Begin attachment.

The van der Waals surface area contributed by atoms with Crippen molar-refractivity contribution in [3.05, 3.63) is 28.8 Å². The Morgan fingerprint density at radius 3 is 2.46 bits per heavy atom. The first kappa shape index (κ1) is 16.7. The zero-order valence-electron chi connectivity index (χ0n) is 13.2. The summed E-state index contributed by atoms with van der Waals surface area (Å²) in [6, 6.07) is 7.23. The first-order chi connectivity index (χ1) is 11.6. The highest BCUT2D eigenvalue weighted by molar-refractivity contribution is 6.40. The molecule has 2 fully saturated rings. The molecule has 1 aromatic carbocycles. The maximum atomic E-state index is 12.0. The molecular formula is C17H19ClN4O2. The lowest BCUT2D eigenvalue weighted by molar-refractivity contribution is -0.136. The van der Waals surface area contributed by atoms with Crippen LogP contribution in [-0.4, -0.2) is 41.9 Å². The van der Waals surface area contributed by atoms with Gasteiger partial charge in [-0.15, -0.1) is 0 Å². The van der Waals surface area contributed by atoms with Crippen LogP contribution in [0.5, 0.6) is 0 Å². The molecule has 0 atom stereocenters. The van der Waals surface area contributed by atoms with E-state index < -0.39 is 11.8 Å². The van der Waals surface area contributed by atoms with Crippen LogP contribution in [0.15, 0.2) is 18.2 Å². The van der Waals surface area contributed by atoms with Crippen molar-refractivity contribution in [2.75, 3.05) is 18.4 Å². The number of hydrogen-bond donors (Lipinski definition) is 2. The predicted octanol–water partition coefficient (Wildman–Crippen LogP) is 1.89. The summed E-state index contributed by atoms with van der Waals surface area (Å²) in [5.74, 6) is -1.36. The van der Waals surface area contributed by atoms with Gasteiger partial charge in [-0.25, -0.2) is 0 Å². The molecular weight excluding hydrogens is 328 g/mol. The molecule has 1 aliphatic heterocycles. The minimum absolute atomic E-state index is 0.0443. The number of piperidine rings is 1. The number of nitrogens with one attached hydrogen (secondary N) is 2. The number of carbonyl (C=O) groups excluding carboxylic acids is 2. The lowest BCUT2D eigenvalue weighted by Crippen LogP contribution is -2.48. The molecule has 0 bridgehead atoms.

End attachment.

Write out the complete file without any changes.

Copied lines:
The van der Waals surface area contributed by atoms with Crippen molar-refractivity contribution in [3.05, 3.63) is 28.8 Å². The Morgan fingerprint density at radius 3 is 2.46 bits per heavy atom. The first kappa shape index (κ1) is 16.7. The zero-order valence-electron chi connectivity index (χ0n) is 13.2. The summed E-state index contributed by atoms with van der Waals surface area (Å²) in [6, 6.07) is 7.23. The first-order chi connectivity index (χ1) is 11.6. The highest BCUT2D eigenvalue weighted by molar-refractivity contribution is 6.40. The molecule has 2 fully saturated rings. The molecule has 1 aromatic carbocycles. The maximum atomic E-state index is 12.0. The molecular formula is C17H19ClN4O2. The lowest BCUT2D eigenvalue weighted by molar-refractivity contribution is -0.136. The van der Waals surface area contributed by atoms with Crippen LogP contribution in [-0.4, -0.2) is 41.9 Å². The van der Waals surface area contributed by atoms with Gasteiger partial charge in [-0.15, -0.1) is 0 Å². The van der Waals surface area contributed by atoms with Crippen LogP contribution in [0.5, 0.6) is 0 Å². The molecule has 0 atom stereocenters. The van der Waals surface area contributed by atoms with E-state index < -0.39 is 11.8 Å². The van der Waals surface area contributed by atoms with Crippen LogP contribution in [0.15, 0.2) is 18.2 Å². The van der Waals surface area contributed by atoms with Crippen molar-refractivity contribution in [2.75, 3.05) is 18.4 Å². The number of hydrogen-bond donors (Lipinski definition) is 2. The predicted octanol–water partition coefficient (Wildman–Crippen LogP) is 1.89. The summed E-state index contributed by atoms with van der Waals surface area (Å²) in [5.74, 6) is -1.36. The van der Waals surface area contributed by atoms with Gasteiger partial charge in [-0.25, -0.2) is 0 Å². The molecular weight excluding hydrogens is 328 g/mol. The molecule has 1 aliphatic heterocycles. The minimum absolute atomic E-state index is 0.0443. The number of piperidine rings is 1. The number of nitrogens with one attached hydrogen (secondary N) is 2. The number of carbonyl (C=O) groups excluding carboxylic acids is 2. The lowest BCUT2D eigenvalue weighted by Crippen LogP contribution is -2.48. The molecule has 0 bridgehead atoms.